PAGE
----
A survey among 3061 secondary school children in four provinces in Zimbabwe was conducted in 1994.
In the present paper, the relationships between cultural and social factors and use of inhalants and cannabis are explored.
Respondents were selected by means of a two-stage sample design, first based on a complete list of schools in the four provinces and subsequently on lists of students at the randomly selected schools.
Stratification was based on the identification of four different sociocultural groups.
Data collection followed standardised procedures and was conducted by a research team from University of Zimbabwe.
Cultural orientation was operationalised by means of a Likert-type 14-item scale on choice of media, language and music.
Exploratory principal component analysis revealed a two-factor solution, representing a global or Western cultural orientation and a local or Zimbabwean cultural orientation.
Drug use by older siblings and best friends represented social factors.
A combined model of cultural and social variables was subject to a multiple logistic regression analysis.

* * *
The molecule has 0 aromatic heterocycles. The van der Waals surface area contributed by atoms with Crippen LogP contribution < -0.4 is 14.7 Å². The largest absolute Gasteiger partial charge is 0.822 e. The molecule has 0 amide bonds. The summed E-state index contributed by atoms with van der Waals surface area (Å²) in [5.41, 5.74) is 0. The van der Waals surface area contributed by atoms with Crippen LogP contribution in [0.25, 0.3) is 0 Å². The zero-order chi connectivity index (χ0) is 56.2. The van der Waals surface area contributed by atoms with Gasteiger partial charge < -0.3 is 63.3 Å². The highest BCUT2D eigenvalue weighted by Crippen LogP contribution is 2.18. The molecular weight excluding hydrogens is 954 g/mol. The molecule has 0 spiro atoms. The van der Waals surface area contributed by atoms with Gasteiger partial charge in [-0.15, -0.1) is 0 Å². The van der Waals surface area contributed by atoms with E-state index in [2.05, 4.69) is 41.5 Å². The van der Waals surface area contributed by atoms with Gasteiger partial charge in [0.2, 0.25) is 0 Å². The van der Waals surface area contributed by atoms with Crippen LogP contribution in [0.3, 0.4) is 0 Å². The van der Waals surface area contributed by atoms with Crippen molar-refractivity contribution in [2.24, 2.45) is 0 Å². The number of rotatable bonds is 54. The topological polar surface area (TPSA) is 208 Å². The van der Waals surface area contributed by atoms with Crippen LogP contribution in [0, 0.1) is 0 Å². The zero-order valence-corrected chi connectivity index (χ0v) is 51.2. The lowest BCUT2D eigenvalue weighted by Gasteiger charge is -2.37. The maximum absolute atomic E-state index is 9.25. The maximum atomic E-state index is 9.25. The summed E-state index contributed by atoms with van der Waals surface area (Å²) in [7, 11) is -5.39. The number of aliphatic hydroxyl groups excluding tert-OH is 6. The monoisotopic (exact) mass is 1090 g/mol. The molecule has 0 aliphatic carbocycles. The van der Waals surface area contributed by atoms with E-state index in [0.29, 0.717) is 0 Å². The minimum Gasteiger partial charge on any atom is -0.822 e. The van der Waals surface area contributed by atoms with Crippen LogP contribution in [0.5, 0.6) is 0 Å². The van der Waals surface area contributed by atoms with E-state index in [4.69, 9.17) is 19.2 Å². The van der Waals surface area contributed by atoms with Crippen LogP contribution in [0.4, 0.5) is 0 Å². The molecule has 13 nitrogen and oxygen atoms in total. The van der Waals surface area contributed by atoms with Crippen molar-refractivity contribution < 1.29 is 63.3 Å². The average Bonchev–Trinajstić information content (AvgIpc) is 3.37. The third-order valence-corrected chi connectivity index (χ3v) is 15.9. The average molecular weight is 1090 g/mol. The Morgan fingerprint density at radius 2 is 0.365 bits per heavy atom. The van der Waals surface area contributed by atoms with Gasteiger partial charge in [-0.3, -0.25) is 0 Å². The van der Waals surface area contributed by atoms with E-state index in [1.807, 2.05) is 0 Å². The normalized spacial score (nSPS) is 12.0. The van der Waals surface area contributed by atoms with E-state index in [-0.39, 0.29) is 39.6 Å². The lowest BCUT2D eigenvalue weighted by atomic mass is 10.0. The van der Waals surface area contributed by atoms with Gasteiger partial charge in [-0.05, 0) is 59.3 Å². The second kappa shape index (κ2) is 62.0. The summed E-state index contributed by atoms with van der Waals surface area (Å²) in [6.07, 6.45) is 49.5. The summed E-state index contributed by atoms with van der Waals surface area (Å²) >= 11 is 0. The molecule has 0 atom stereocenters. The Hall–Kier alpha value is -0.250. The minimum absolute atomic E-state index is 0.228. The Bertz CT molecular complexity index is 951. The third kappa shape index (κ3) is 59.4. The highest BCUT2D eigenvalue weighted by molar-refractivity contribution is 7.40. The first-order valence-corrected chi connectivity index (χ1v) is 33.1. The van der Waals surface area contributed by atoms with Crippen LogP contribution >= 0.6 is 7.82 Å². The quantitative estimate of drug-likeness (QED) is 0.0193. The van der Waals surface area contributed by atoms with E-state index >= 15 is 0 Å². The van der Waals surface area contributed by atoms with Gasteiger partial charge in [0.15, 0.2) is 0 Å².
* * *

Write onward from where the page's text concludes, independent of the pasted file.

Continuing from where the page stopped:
Results revealed that the social variables and global cultural orientation were significantly associated with increased use of both drugs, whereas a local cultural orientation was found not to be associated with use of these substances.
Findings are discussed in the light of historical and cultural factors.
Mots-clés Pascal : Adolescent, Homme, Toxicomanie, Cannabis, Cannabidaceae, Dicotyledones, Angiospermae, Spermatophyta, Inhalation, Solvant organique, Epidémiologie, Milieu culturel, Choix, Zimbabwe, Afrique
Mots-clés Pascal anglais : Adolescent, Human, Drug addiction, Cannabis, Cannabidaceae, Dicotyledones, Angiospermae, Spermatophyta, Inhalation, Organic solvent, Epidemiology, Cultural environment, Choice, Zimbabwe, Africa
Notice produite par :
Inist-CNRS - Institut de l'Information Scientifique et Technique
Cote : 97-0486854
Code Inist : 002B18C05A. Création : 03/02/1998.